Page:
What do you do if your water right has never been recorded with the State Water Resources Control Board? Or, if your property was split from a larger farm or ranch, and you are handling your smaller water right on your own? After all, every water right has to be filed with the Water Board, except most of those that are uniquely listed in Superior Court Decrees. This is true regardless of whether the water right is riparian or appropriative (pre- or post-1914).
You’ll need to file an Initial Statement. These are 4 pages unless cannabis is grown with the water right – that adds page 5. The forms are downloadable, fillable PDFs. If you have your information together and you are handy
with Google Earth, you might have your form done in a few hours. As with any property description, the better it can be explained, the easier it is to defend your water right if someone has a complaint.
With the Water Board, it’s better if you file before the Water Board comes looking for you. I have not seen folks get fines for filing even when water rights have been used for 50 years, or 100, or even since 1850 (or earlier). The Water Board folks are good to work with and they would much rather that people become compliant with the law, than write nasty letters and issue fines. That may not always be true as regulations get tougher, so get your filing done soon!
How is an Initial Statement different from filing a Water Right Application? An Initial Statement is filed if the water right is already in use. The Water Board is careful to point out that an Initial Statement is not the basis of, nor is it proof for a water right. It is just the way to report if diversion or storage has taken place for some time.
What if your storage or diversion began after 1914, since that is when the Water Board was created and when its authority began? Except for riparian rights, this is a gray area. I think the official answer from most folks at the Water Board is that appropriative water rights after 1914 are only established by a water right application, obtaining a Permit, and hopefully perfecting that Permit into a License.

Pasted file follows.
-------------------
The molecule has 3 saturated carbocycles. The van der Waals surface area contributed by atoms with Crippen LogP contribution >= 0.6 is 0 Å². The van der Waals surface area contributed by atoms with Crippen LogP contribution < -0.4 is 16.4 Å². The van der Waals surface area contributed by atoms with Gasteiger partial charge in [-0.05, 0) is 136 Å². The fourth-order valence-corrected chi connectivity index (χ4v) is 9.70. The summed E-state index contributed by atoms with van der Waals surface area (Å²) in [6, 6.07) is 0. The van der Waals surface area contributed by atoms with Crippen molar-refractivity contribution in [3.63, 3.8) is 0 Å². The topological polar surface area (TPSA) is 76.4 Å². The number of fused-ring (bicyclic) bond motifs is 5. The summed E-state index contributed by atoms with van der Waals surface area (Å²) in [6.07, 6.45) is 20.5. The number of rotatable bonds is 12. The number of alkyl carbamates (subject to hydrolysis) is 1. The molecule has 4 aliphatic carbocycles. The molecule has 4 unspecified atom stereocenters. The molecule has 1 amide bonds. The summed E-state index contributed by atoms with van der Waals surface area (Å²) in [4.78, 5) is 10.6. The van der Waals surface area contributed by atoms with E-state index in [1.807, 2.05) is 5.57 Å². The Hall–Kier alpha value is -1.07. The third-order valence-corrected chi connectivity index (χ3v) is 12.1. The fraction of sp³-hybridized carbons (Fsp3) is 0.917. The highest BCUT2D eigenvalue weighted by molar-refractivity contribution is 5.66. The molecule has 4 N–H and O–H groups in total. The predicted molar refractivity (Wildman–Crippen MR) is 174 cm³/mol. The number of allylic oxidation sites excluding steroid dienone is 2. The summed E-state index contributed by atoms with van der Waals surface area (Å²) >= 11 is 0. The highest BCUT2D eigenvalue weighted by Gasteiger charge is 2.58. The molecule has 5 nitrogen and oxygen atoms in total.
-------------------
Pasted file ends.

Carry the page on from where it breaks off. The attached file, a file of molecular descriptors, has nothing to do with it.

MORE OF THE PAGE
In reality, there have been many Initial Statements filed for post-1914 water rights. It seems that these stand if there isn’t already a complaint against the filer, and if the water right is not in an already over-appropriated stream where there are obviously more water rights than water. The presence of chinook salmon or steelhead trout might put a post-1914 Initial Statement in question, too.
The problem with filing a Water Right Application is that you have no idea what the outcome may be. It might be denied, or have restrictive conditions imposed, and you won’t know until you have spent some thousands of dollars. Even if your water right is senior to some rights that were filed decades ago, the outcome is unknown. Also, the Water Board folks are extremely busy, and some applications are never completed.
So, many folks take the safe action to protect their water right and comply with the law: they file an Initial Statement. Better to do something not exactly right, or even wrong, than nothing at all.